Step 10: Bathroom wall grouting

I alluded in the floor grouting post that using epoxy grout over cementitious grout is a big investment. But it comes with benefits. Its stain resistance, hardness, and durability make epoxy grout an excellent choice for wet area applications such as kitchen counters, backsplashes, floors, and other heavy-traffic areas.

We used the epoxy grout for the bathroom floor, and I intended to also use it for the walls – at least some of them.

Because the epoxy grout is such an investment, we decided to limit its application to wet areas, i.e. those walls that are most frequently exposed to water, specifically the shower stall and the sink backsplash.

Here are a couple of tips we can share if you decide to use epoxy grout:

Purchase small batches. The risk of running out of time with a small batch is less than with a larger batch. And you can always complete the job in sections.

Or, if you do purchase a large batch like I did, have enough helping hands to get the job done in time (Thank you Rubani and Cathy!). And if you run out of material, you can get an additional small batch to finish the job, just like we did.

Before finishing the job with a final batch, let everything cure for a day or so and go over your job with a fine tooth comb looking for imperfections. Mark them and touch them up with the final batch.

This is more of an issue on vertical applications (wall grouting) than floor grouting. You are working fast and unlike with floor grouting, you don’t always get a good look at the grout lines, which makes small imperfections almost inevitable.

Put protective covers on the floor (we used cardboard) to catch the inevitable dropped blobs of grout. This way you don’t tread them into the tiled floor and you will have less to clean up, which saves you precious time.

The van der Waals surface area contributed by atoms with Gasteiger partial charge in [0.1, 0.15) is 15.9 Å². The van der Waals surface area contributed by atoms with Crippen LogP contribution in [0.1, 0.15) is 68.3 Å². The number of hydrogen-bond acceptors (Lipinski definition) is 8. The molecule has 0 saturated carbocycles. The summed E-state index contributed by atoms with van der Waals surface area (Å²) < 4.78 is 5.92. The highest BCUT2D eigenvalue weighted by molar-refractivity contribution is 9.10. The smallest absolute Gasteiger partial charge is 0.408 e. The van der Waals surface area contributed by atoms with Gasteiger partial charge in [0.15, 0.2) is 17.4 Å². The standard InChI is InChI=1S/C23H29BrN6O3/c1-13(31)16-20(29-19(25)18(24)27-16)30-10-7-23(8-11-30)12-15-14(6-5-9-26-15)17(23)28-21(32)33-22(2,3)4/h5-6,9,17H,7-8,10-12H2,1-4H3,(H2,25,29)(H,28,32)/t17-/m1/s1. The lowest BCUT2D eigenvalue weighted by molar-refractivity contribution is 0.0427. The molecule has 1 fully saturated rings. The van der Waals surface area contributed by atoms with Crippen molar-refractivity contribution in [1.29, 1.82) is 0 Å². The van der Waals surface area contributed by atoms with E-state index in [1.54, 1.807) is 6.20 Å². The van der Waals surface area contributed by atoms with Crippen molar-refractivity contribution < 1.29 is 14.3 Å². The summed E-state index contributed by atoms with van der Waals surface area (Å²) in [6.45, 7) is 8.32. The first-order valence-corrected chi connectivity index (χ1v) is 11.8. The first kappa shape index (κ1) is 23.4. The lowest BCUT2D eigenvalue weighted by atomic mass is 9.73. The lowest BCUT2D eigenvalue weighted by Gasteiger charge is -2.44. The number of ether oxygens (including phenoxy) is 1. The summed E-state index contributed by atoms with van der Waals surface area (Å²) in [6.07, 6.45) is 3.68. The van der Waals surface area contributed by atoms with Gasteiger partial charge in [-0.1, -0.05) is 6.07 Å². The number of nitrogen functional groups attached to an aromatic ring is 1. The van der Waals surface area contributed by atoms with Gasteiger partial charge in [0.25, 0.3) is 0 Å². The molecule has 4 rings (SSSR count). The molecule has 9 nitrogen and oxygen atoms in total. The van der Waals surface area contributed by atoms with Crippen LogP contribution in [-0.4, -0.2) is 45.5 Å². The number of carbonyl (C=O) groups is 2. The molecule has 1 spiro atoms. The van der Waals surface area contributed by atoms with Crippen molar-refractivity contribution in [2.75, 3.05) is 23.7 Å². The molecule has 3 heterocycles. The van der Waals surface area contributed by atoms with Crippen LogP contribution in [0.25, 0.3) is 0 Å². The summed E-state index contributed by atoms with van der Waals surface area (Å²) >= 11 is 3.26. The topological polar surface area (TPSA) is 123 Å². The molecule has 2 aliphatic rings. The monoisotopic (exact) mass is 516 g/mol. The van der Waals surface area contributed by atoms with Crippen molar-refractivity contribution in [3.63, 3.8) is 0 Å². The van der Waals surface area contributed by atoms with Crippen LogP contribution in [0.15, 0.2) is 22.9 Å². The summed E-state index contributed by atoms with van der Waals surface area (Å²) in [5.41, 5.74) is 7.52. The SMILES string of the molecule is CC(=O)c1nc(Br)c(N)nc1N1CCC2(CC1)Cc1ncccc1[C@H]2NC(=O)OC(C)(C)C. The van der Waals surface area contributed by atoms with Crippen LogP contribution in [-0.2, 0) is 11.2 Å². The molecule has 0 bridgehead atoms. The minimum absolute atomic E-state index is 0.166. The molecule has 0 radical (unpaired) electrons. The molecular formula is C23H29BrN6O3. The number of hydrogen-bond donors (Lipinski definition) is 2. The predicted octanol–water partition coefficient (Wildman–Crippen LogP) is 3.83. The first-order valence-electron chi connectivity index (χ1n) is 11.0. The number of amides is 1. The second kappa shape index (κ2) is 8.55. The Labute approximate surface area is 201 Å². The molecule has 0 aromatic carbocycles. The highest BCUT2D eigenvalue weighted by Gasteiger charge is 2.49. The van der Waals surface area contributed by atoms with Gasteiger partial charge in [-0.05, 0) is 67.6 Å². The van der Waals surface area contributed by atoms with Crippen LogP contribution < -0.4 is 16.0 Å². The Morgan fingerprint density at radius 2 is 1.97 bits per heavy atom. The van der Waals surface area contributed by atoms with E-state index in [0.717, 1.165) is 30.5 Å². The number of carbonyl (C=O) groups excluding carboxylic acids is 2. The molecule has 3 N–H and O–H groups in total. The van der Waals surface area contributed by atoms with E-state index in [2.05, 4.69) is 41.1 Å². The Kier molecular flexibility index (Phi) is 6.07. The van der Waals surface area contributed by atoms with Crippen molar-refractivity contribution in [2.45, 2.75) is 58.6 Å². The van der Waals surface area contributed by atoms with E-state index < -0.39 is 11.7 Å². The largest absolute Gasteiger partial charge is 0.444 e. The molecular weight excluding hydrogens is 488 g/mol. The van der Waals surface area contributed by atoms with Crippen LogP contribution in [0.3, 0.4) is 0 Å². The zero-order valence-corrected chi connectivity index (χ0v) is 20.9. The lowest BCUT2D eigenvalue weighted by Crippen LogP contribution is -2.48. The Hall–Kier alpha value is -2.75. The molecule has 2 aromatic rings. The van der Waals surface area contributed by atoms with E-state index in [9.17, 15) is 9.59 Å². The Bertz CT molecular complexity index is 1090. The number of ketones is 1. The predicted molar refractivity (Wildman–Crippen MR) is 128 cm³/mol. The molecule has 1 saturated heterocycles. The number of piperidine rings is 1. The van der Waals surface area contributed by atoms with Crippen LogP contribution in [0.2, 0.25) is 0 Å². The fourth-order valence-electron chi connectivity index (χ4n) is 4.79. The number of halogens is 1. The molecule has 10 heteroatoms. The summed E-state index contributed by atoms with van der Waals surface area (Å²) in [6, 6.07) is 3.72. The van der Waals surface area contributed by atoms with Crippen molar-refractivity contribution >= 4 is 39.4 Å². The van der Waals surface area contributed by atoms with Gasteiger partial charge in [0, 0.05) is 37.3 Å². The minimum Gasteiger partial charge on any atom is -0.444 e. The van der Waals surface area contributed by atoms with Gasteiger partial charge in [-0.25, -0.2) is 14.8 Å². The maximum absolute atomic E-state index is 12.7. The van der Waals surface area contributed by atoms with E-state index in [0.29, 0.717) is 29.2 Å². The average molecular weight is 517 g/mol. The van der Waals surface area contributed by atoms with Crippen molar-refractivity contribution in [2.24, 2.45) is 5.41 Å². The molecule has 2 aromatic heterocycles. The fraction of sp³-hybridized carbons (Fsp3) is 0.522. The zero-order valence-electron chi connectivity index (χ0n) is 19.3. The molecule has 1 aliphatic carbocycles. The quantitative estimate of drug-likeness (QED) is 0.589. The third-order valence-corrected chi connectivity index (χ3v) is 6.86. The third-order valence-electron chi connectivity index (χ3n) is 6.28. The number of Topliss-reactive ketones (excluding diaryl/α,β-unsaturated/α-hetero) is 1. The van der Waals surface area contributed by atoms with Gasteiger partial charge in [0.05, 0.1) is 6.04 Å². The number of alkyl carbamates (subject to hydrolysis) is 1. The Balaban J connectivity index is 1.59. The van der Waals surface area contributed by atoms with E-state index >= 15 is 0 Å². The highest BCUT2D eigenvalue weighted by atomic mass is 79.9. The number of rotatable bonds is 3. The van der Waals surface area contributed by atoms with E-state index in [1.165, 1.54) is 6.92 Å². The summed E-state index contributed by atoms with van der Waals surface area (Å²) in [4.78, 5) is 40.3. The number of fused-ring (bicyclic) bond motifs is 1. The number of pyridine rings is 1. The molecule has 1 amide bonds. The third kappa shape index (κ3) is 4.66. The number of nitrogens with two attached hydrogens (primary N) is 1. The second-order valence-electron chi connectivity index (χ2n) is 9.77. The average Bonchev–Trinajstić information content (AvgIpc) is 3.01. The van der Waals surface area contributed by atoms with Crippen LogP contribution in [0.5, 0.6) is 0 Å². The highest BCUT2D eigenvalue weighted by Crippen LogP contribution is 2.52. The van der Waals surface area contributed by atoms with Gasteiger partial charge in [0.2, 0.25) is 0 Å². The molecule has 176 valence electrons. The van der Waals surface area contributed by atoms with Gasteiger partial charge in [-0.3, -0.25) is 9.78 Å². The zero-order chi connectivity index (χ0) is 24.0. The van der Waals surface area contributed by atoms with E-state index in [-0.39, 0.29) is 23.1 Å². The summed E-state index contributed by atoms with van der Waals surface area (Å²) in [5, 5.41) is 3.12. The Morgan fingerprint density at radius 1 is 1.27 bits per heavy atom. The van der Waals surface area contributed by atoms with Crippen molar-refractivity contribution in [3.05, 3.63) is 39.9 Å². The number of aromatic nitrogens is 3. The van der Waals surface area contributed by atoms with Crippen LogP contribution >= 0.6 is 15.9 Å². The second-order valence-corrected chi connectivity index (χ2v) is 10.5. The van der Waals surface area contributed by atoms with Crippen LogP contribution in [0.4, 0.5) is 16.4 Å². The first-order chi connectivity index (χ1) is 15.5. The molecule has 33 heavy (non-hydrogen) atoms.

Invest in a couple of good rubber floats. These are specified for epoxy grout and assure a speedy installation.

Make sure you familiarize yourself thoroughly with the clean up instructions and have all the clean up equipment ready before you start mixing the components. If you don’t get the clean up done within the specified working time window, you may be left with a permanent haze from the epoxy residue on your tiles.

And with this last step I can conclude the series of blog posts on bathroom remodeling that started with “The risky bathroom”. I hope you enjoyed the read and found  some useful information.

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About Marcus de la fleur

Marcus is a Registered Landscape Architect with a horticultural degree from the School of Horticulture at the Royal Botanic Gardens, Kew, and a Masters in Landscape Architecture from the University of Sheffield, UK. He developed a landscape based sustainable pilot project at 168 Elm Ave. in 2002, and has expanded his skill set to building science. Starting in 2009, Marcus applied the newly acquired expertise to the deep energy retrofit of his 100+ year old home in Chicago.

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